On October 21st, a friend narrated how he was faced with a Nigerian blogger who lifted a whole album from his website and blogged it as his blogger’s own work. The photos in question was of a Yoruba town showing houses and people as they go on their daily activities, impressive. With no thoughts to the hard work that the other person had put into it, it was stolen just as they would neighbourhood goats with no slight thoughts to the owners’ feelings.
The rightful owner of this album sent copyright infringement notice via internet police. Plagiarism in Nigeria is another problem that we shamefully think “it’s no biggie” It is everywhere hence many of our older artists today lived on handouts because their work get pirated from the minute it gets to the market. Pirate is a big business in Nigeria so much so that they profited much more than the brains behind the work.
This is all due to no respect for intellectual property rights.
I took a minute to check on the blogger-thief website, he was viewed by internet users and shamefully accepting compliments for the work he didn’t do. By the third day, internet police on Content Thieves have done their job – photo album taken down. That was quick! Hopefully lesson learned.
Earlier on this month was a Nigerian blogger, a popular one at that – Linda Ikeji and her plagiarism saga.
It is not easy being a woman and rising beyond the glass ceiling in Nigeria so I naturally applauded Linda for the hard work and courage the first time I heard of her work.
So when Linda’s blog was shut down due to a intellectual copyright violation by Google on October 8th – I was elated and NOT in the least because it was Linda but mainly because since we refused to acknowledge the rights of artists to their content in Nigeria, like everything else, it is about time someone outside shows us how it’s done.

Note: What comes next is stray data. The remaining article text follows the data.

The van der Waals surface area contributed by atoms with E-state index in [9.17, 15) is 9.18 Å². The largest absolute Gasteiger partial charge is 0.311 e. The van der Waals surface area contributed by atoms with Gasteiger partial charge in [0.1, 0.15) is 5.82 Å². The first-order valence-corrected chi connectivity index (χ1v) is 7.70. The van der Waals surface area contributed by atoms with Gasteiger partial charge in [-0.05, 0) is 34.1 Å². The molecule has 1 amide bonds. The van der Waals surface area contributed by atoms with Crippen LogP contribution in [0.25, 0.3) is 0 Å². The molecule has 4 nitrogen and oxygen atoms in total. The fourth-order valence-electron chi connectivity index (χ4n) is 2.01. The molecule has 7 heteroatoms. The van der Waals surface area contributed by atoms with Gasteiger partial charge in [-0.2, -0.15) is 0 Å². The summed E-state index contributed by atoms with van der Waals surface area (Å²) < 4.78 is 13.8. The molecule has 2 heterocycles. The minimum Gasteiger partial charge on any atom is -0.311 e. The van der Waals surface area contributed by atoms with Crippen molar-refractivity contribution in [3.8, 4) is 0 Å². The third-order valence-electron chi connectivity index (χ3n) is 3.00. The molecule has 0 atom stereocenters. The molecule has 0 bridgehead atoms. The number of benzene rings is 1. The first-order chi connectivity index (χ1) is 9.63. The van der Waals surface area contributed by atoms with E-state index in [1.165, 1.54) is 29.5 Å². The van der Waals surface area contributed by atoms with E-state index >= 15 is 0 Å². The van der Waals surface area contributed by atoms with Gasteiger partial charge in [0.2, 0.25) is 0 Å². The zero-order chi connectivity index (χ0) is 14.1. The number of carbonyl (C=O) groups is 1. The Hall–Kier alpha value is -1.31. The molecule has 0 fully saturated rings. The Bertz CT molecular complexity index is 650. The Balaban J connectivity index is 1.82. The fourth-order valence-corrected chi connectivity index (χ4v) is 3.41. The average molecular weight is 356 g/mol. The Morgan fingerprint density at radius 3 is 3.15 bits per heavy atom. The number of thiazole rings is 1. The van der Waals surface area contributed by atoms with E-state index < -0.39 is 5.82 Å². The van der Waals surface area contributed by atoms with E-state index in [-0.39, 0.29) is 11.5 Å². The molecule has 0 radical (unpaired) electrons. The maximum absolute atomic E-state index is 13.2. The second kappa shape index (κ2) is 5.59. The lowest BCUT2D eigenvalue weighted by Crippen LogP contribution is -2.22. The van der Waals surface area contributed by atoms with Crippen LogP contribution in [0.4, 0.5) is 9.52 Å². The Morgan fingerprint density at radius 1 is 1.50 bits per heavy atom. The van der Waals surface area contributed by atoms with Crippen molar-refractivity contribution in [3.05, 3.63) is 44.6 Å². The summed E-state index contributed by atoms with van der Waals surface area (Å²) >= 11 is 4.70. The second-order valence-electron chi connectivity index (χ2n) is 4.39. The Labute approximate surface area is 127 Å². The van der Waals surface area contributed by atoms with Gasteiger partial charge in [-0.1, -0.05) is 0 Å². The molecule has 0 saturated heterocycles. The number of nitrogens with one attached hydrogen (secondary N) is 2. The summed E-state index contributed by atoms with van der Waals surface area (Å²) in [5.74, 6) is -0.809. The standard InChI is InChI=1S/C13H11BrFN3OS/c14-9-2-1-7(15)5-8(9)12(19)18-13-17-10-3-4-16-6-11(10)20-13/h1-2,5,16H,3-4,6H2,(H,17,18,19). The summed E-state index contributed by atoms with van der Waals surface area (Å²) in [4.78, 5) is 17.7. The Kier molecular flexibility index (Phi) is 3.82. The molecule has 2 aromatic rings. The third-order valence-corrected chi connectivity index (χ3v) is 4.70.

We are passionate people in Nigeria but for the most part, very confused. Linda is ours, a hard-working, high-flying young woman – should we call it what it is that her attitude on that occasion was the same as a neighbourhood goat thief – who by the way if caught in Nigeria would receive jungle justice OR should we empathetically say that in this occasion we need to stand by Linda and throw abuses at Google for being jealous that we have our very own successful young woman.
The few hours after Linda’s site was shut down, the above was the state of Nigeria social media commentators’ division so much so that attention was taking away from the offence to attacking fellow Nigerians for being jealous of Linda’s success.
This is how Nigeria is in all aspects. Never, do we collectively condemn bad attitude even when it’s flashed in our faces and yet we wondered why our university graduate projects were copycats.
This is one of the tweets exchange in support of plagiarism culture: “… they’ve all been beefing her success, she will b back” While I can see the loyalty, I think this young man missed the points entirely. Attitude towards intellectual property theft in Nigeria must change to encourage more creative people to step out of their hiding places without having to worry about their work being stolen from them.
Linda is in a perfect position to lead as youths listen to her.
My hope is that now that Linda’s website is restored – slap on the wrist, a little public embarrassment, well it could be worse – Linda would turn this whole episode around to be the beginning of a bigger project to tackle thieves that preyed on our brains.